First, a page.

TAFE NSW and the University of Sydney are working together on a pathway program to help Aboriginal and Torres Strait Islander people gain the necessary skills to work in the dentistry profession.
With funding from NSW Ministry of Health - Centre for Oral Health Strategy, the unique program facilitates students’ careers in the dental services industry by combining nationally recognised qualifications with on-the-job training, with an emphasis on reconnecting with their local communities.
TAFE NSW Head Teacher of Dental Studies, Suzie Woods said: “Participants are supported to complete the nationally accredited Certificate III in Dental Assisting over one year, while being employed as trainees – so they can gain workplace skills while gaining a qualification.”
“Importantly, the course is funded by the NSW Government’s Smart and Skilled program, and the cost of travel, accommodation, uniforms, and laptops associated with the course are covered by the University of Sydney Scholarship scheme,” Ms Woods said.
“Once the student successfully completes the Certificate III, they are eligible to apply for direct entry into the Bachelor of Oral Health followed by the Doctor of Dental Medicine at the University of Sydney.”
Professor Heiko Spallek, Head of School and Dean of the Sydney Dental School at the University of Sydney, said the innovative program is an excellent model for other health professions where Aboriginal and Torres Strait Islander people are underrepresented.
“This program demonstrates the power of the vocational education and university sectors working in partnership to address entrenched, system-level barriers which have prevented Aboriginal and Torres Strait Islander people from participating fully across all roles in critical workforces,” Professor Spallek said.
The program’s first cohort commenced in April 2023 and will complete the Certificate III in December 2023. Students in this cohort are joining the program from Thunggutti/Dunghutti (Kempsey), Wiradjuri (Dubbo and Orange), Bulgarr Ngaru (Casino), Darug (Penrith) and Gadigal (Woolloomooloo).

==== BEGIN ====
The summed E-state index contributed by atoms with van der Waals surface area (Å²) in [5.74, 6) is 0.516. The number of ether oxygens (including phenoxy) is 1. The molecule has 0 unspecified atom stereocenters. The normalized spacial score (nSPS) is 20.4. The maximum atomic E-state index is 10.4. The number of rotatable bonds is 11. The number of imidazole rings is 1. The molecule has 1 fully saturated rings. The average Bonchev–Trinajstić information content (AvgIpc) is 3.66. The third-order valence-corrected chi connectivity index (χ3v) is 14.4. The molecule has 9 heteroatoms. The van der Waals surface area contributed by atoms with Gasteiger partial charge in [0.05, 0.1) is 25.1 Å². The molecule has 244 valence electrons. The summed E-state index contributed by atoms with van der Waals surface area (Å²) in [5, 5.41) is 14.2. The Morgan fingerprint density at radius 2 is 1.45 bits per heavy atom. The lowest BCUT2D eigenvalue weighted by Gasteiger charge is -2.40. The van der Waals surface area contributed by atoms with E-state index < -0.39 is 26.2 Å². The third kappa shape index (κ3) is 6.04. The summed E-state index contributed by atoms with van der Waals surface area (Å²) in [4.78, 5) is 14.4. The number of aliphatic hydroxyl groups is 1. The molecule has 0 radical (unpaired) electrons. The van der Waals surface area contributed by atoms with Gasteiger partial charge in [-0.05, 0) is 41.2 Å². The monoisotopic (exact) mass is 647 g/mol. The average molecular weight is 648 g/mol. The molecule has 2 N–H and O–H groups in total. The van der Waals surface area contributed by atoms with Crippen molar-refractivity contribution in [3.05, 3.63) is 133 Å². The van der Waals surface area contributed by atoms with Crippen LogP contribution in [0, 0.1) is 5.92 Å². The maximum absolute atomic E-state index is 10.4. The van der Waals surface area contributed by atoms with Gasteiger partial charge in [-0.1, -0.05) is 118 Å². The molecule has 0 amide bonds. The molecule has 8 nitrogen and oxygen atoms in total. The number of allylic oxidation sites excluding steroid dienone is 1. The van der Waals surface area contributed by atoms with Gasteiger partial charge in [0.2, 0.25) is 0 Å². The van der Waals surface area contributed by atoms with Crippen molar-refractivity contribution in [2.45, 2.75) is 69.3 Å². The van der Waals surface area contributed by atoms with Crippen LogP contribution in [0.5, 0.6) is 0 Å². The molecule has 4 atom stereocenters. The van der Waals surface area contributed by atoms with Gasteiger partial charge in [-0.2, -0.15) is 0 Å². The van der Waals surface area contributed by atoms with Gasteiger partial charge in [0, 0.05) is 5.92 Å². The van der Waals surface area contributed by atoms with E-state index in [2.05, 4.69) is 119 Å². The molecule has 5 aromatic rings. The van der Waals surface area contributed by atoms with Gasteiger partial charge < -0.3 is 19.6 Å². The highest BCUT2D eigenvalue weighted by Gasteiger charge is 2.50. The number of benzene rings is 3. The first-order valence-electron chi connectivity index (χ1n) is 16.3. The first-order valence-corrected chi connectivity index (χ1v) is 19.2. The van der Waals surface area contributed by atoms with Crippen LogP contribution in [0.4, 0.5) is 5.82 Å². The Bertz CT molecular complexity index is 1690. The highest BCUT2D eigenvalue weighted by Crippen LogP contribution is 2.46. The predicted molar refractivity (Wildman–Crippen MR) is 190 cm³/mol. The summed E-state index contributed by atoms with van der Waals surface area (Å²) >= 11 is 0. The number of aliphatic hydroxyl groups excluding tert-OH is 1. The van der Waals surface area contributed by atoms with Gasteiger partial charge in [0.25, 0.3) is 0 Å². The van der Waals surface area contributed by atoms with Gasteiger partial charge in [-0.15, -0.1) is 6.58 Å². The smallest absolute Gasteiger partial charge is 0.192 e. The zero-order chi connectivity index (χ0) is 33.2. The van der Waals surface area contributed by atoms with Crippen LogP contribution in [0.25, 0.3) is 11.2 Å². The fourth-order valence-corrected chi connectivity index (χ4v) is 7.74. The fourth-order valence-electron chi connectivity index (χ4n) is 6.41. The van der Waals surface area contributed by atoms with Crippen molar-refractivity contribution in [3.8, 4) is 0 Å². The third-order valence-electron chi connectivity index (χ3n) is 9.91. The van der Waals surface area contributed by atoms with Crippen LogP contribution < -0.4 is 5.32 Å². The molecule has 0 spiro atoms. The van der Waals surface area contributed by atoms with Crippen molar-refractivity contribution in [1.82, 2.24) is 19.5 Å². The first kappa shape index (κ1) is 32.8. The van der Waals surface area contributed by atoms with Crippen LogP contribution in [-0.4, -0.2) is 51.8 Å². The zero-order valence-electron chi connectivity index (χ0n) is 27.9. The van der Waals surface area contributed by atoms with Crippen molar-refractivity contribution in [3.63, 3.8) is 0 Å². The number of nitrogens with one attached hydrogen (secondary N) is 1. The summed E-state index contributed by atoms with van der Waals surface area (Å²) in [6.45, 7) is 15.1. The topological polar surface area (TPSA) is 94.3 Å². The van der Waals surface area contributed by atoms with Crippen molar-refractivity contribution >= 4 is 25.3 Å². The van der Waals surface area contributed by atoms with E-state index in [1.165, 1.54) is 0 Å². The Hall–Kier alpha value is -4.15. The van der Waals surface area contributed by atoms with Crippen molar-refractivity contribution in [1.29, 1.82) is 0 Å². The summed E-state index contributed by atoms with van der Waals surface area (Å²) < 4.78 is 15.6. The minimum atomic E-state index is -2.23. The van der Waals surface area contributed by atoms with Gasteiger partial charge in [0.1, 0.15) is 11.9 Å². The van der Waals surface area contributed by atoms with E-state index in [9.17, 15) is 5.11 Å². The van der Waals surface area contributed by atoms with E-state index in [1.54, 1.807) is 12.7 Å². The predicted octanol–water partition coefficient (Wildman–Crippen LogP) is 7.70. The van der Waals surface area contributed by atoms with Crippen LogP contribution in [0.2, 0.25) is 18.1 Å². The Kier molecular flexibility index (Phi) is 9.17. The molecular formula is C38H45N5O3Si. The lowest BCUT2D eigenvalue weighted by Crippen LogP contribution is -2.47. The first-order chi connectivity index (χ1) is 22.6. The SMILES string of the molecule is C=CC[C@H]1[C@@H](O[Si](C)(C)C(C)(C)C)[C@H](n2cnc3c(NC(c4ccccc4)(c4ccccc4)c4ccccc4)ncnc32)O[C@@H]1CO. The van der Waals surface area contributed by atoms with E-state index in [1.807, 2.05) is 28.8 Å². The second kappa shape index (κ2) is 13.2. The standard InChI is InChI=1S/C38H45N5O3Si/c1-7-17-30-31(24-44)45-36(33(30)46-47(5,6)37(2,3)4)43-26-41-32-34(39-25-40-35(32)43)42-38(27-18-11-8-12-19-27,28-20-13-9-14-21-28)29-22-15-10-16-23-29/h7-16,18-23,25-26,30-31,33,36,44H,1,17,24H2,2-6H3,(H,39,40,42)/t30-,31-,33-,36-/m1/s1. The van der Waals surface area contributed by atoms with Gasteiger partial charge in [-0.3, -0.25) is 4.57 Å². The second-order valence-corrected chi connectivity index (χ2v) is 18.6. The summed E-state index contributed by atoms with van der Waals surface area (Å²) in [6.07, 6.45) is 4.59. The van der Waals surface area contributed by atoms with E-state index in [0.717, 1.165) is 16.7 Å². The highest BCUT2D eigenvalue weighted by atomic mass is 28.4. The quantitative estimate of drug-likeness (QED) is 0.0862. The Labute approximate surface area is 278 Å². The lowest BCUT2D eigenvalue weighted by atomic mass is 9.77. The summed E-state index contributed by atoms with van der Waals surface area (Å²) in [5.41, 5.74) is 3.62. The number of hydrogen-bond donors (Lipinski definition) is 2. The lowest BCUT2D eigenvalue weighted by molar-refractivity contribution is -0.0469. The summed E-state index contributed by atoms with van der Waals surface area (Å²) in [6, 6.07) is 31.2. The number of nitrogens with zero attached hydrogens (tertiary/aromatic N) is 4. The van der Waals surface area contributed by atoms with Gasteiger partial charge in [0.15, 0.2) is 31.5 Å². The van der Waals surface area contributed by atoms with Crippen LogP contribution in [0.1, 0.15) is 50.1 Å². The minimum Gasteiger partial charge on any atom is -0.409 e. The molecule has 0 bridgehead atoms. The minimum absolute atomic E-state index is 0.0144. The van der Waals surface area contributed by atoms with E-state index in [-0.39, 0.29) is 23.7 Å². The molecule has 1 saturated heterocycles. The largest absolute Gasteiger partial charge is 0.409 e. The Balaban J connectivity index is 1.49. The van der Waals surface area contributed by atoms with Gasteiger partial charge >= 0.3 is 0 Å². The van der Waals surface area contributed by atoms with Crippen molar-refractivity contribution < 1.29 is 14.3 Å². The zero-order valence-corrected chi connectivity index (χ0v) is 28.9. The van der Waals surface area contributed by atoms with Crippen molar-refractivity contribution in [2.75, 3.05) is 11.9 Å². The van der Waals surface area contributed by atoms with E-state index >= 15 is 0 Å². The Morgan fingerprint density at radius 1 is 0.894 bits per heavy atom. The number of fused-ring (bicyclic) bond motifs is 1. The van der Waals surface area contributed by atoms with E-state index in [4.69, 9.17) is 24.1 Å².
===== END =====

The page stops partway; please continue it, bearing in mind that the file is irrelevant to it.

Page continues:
Training is delivered through a mix of weekly virtual classes and four face-to-face practical training blocks per year, with the program expected to run each year for three years. The next intake is in July 2023.
25-year-old Kamilaroi woman Kiara-Lee Kovacs is currently studying the Certificate III in Dental Assisting and says the pathway program will help her to achieve her dream of becoming a dentist.
“I’ve always had a passion for helping others, and after working as a hairdresser for seven years, I decided I needed a change. Throughout the certificate, I’ve gained hands on skills such as sterilising equipment and assisting with procedures like root canals, which has been challenging but rewarding,” Ms Kovacs said.
“The program has been very helpful for me as a young Aboriginal woman and has made me want to go further in life. Juggling my studies while looking after my two-year-old daughter isn’t always easy, but the support of my teachers and my family has been invaluable.
“I’m looking forward to progressing to the Bachelor of Oral Health at the University of Sydney next year and becoming a dentist one day, so I can continue to help others and make a difference.”